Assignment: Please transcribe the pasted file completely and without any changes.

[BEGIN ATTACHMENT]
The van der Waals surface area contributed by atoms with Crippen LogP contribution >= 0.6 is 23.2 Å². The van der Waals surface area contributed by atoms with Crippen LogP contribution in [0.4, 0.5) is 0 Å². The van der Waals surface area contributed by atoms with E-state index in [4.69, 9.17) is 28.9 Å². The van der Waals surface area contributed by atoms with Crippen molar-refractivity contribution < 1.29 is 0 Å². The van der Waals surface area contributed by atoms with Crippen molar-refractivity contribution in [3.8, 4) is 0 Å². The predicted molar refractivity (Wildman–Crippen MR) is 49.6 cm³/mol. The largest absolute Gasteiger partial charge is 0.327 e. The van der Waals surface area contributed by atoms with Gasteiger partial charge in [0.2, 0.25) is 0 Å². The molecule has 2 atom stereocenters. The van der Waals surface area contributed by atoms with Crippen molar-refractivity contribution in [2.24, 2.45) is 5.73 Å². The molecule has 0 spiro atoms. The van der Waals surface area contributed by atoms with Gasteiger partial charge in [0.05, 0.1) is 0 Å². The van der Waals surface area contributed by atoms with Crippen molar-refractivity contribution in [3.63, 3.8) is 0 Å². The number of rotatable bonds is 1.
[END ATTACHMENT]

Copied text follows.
The van der Waals surface area contributed by atoms with Crippen LogP contribution >= 0.6 is 23.2 Å². The van der Waals surface area contributed by atoms with Crippen LogP contribution in [0.4, 0.5) is 0 Å². The van der Waals surface area contributed by atoms with E-state index in [4.69, 9.17) is 28.9 Å². The van der Waals surface area contributed by atoms with Crippen molar-refractivity contribution < 1.29 is 0 Å². The van der Waals surface area contributed by atoms with Crippen molar-refractivity contribution in [3.8, 4) is 0 Å². The predicted molar refractivity (Wildman–Crippen MR) is 49.6 cm³/mol. The largest absolute Gasteiger partial charge is 0.327 e. The van der Waals surface area contributed by atoms with Gasteiger partial charge in [0.2, 0.25) is 0 Å². The molecule has 2 atom stereocenters. The van der Waals surface area contributed by atoms with Crippen molar-refractivity contribution in [2.24, 2.45) is 5.73 Å². The molecule has 0 spiro atoms. The van der Waals surface area contributed by atoms with Gasteiger partial charge in [0.05, 0.1) is 0 Å². The van der Waals surface area contributed by atoms with Crippen molar-refractivity contribution in [3.63, 3.8) is 0 Å². The number of rotatable bonds is 1.